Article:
Photography is easy. Just put your camera mode on Auto or Program and shoot. The camera will think for you!
    But we don't do things the easy way. My photojournalism and multimedia students are required to shoot on Manual mode, giving them full control of the camera, and their images. And this ain't easy. It's expected they will make lots of mistakes. After all, isn't that how we learn?
  • This is a recap, in a nutshell, of what was learned this past week:                              The camera is an instrument that controls light. It doesn't know what the subject is that it's capturing, whether that be a human, building or pet.
  • The camera is built to read light that bounces off of 18% gray tones. White or bright objects will reflect too much light, while black or dark objects will absorb the light; hence light bouncing off of gray is the magic tone for correct exposure.
  • The three controls that take away or add light are ISO, shutter speed and aperture (f/stop).
    - ISO is one way to control light, and you should always set that first. It is the camera sensor's sensitivity to light. The higher the ISO, the more light you add to the scene, or the lower the ISO, the less light you add.
    These are the standard ISOs: 200, 400, 800, 1600, 3200, 6400. ISO 400 is a good middle ground, but it is on the slow side. We refer to ISOs as slow or fast speed. A 200 ISO is slow, and a 1600 ISO is fast. Because 1600 adds more light to the sensor, you can set a fast shutter speed, which takes away light. Simple formula: The faster the ISO, the faster the shutter speed.
    - Shutter speed is when you trigger the shutter button and a mirror (for cameras with mirrors) opens and closes. All you need to know is that the longer the mirror stays open, the more light hits the sensor. The faster the mirror opens and closes, the less light hits the sensor.
    The shutter speed has another job, as well: motion. The three types of motion are blur, panned and stopped. Blur and panned are best accomplished at around 1/30th of a second. While stopped action is best shot at 1/500th of a second and faster.
    These are the standard shutter speeds: 1/30, 1/60, 1/125, 1/250, 1/500, 1/1000, 1/2000, 1/4000.
    - Apertures, also called f/stops, are controlled through the lens.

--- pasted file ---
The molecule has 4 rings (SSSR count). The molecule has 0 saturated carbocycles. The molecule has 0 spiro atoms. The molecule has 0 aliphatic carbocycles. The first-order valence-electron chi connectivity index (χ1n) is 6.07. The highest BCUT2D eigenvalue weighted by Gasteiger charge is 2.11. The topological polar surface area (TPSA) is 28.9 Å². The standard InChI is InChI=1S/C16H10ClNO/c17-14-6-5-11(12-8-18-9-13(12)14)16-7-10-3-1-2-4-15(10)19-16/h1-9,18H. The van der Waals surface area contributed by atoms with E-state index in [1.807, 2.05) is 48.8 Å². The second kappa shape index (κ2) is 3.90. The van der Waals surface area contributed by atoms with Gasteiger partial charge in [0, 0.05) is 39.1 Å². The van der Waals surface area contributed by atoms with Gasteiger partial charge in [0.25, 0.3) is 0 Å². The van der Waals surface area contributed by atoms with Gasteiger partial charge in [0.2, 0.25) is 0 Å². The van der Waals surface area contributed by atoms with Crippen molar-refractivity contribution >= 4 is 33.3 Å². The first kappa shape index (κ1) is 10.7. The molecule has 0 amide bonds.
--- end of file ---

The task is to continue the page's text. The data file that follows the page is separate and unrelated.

These are the standard f/stops: f2.8, f4, f5.6, f8, f11, f16, f22, f32.
    When you set your aperture, you're opening or closing a hole in the lens. F2.8 is the biggest hole, allowing in more light, while f32 is the smallest, allowing in very little light. This concept can be confusing because the smaller number is the bigger hole. Just remember that these numbers are actually fractions that measure the diameter of the hole. So, f/4 is actually 1/4th, and F/8 is actually 1/8th: 1/4th is twice as big as 1/8th. Yes, there's math involved!
         Aperture also has another job. It controls depth of field. A shallow depth of field (subject in focus while foreground and background is out of focus) is at the f2.8 range, while a wide depth of field (subject and fore/background is in focus) is around f/16 and smaller.
    These three controls work together to add or take away light. This is called reciprocity, as they are reciprocal to one another.
    Photographically, we measure light in stops. The setting between ISO 400 and 800 is one stop, which is the exact same amount of light as between f/4 and f5.6, which is the same amount as between 1/125th of a second and 1/250th.
   So, to meter properly, set the ISO first; then set your either your aperture or shutter speed, depending on the depth of field or motion you want to achieve; meter on a gray tone; and then set the third control accordingly. It's very important you pay attention to your inside camera meter, because it is your measuring cup, so to speak. Once you meter on the gray tone, then you can shoot your subject (and ignore the meter). 
    See how easy this is? Actually, it's not that easy. But once you comprehend the numbers game, it actually makes sense.
    Keep in mind that this might all sound very confusing, but we talked about this lesson during class. So, I hope it makes sense to them.
    I could go on and on, but after a while the numbers get all jumbled, so I'll stop here and let it all soak in. 
    (Sometime soon: lenses and white balance, and whatever else we talked about.)
Students prepare to capture me running back and forth for a panning exercise, and doing jump jacks to stop and blur motion.